Where’s the Rest of Me? The Ronald Reagan Story.
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Where’s the Rest of Me? The Ronald Reagan Story.

By Reagan, Ronald

New York: Duell, Sloan and Pearce, 1965. First edition of Reagan's biography covering his years in Hollywood. Octavo, original black cloth, illustrated. Presentation copy, inscribed by the author on the front free endpaper in a contemporary hand, "To Harry With every good wish Ronald Reagan." Reagan has also corrected in his hand the word "Honey" opposite the title page to "Nancy." Near fine in a very good jacket. Jacket design Ned Glattauer. "Where's the rest of me" is Reagan’s famous line from the hit movie "King's Row". The release of his autobiography coincided with his run for the California governorship.

$2250.00

In the Track of Speed.
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In the Track of Speed.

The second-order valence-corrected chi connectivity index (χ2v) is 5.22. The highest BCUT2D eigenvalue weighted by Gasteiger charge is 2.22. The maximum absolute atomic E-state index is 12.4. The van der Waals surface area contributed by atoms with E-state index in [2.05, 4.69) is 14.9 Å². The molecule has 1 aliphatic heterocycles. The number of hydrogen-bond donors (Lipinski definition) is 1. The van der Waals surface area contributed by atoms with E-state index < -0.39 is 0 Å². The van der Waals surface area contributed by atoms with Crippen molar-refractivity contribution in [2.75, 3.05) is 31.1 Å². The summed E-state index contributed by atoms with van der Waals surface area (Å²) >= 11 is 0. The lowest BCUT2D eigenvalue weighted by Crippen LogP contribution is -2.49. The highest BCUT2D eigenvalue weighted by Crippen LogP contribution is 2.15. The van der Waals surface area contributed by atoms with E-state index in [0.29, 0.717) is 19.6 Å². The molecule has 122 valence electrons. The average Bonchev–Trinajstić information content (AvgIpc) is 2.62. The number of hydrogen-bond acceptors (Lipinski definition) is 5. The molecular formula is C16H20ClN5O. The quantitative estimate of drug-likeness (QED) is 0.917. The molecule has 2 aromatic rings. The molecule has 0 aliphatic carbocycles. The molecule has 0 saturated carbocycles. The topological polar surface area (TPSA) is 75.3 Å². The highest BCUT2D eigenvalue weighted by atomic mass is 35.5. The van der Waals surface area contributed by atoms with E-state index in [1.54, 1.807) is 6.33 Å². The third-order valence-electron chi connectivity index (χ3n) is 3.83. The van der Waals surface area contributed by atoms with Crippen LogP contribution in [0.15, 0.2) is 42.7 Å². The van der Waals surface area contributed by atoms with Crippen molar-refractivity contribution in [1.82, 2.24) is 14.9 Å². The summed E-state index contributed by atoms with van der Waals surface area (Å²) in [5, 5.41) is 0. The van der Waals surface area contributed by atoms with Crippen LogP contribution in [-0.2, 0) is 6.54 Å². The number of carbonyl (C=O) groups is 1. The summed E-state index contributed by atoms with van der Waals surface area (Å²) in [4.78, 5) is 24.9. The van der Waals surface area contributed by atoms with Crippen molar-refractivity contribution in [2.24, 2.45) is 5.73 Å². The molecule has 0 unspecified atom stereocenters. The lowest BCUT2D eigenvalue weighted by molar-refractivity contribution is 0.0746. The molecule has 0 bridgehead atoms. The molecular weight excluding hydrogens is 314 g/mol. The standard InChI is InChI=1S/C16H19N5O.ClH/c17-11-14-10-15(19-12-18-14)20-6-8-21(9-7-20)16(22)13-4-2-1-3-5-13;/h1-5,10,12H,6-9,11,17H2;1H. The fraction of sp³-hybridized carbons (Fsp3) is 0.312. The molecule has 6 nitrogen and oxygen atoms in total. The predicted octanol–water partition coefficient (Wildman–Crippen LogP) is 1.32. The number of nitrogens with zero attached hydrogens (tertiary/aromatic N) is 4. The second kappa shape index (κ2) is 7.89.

By Moss, Stirling

New York: G. Putnam's Sons, 1957. First edition of this early work by the legendary driver. Octavo, original cloth, illustrated. Signed by Stirling Moss on the title page. Near fine in a very good dust jacket. Stirling Moss is a former Formula One racing driver. An inductee into the International Motorsports Hall of Fame, he won 212 of the 529 races he entered across several categories of competition and has been described as "the greatest driver never to win the World Championship". In a seven-year span between 1955 and 1961 Moss finished as championship runner-up four times and third the other three.

$350.00

All Things Possible: Setbacks and Success in Politics and Life.